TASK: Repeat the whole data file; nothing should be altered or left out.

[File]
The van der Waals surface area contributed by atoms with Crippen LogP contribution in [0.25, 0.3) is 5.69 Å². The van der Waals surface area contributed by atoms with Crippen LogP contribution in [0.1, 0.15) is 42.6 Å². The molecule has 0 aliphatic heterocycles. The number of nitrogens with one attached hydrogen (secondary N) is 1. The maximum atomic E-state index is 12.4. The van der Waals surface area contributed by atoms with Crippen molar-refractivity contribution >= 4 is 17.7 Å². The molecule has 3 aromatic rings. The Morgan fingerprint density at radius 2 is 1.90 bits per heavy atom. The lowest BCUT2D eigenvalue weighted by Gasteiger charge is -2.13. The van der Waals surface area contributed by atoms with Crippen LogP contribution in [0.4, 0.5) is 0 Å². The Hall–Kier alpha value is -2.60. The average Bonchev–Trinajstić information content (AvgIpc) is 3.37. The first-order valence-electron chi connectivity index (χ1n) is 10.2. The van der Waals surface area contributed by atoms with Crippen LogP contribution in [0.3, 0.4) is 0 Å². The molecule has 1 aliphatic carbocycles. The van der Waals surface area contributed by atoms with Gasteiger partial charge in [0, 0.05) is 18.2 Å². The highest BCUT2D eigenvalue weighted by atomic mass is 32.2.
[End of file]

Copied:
The van der Waals surface area contributed by atoms with Crippen LogP contribution in [0.25, 0.3) is 5.69 Å². The van der Waals surface area contributed by atoms with Crippen LogP contribution in [0.1, 0.15) is 42.6 Å². The molecule has 0 aliphatic heterocycles. The number of nitrogens with one attached hydrogen (secondary N) is 1. The maximum atomic E-state index is 12.4. The van der Waals surface area contributed by atoms with Crippen molar-refractivity contribution >= 4 is 17.7 Å². The molecule has 3 aromatic rings. The Morgan fingerprint density at radius 2 is 1.90 bits per heavy atom. The lowest BCUT2D eigenvalue weighted by Gasteiger charge is -2.13. The van der Waals surface area contributed by atoms with Crippen LogP contribution in [0.4, 0.5) is 0 Å². The Hall–Kier alpha value is -2.60. The average Bonchev–Trinajstić information content (AvgIpc) is 3.37. The first-order valence-electron chi connectivity index (χ1n) is 10.2. The van der Waals surface area contributed by atoms with Crippen LogP contribution in [0.3, 0.4) is 0 Å². The molecule has 1 aliphatic carbocycles. The van der Waals surface area contributed by atoms with Gasteiger partial charge in [0, 0.05) is 18.2 Å². The highest BCUT2D eigenvalue weighted by atomic mass is 32.2.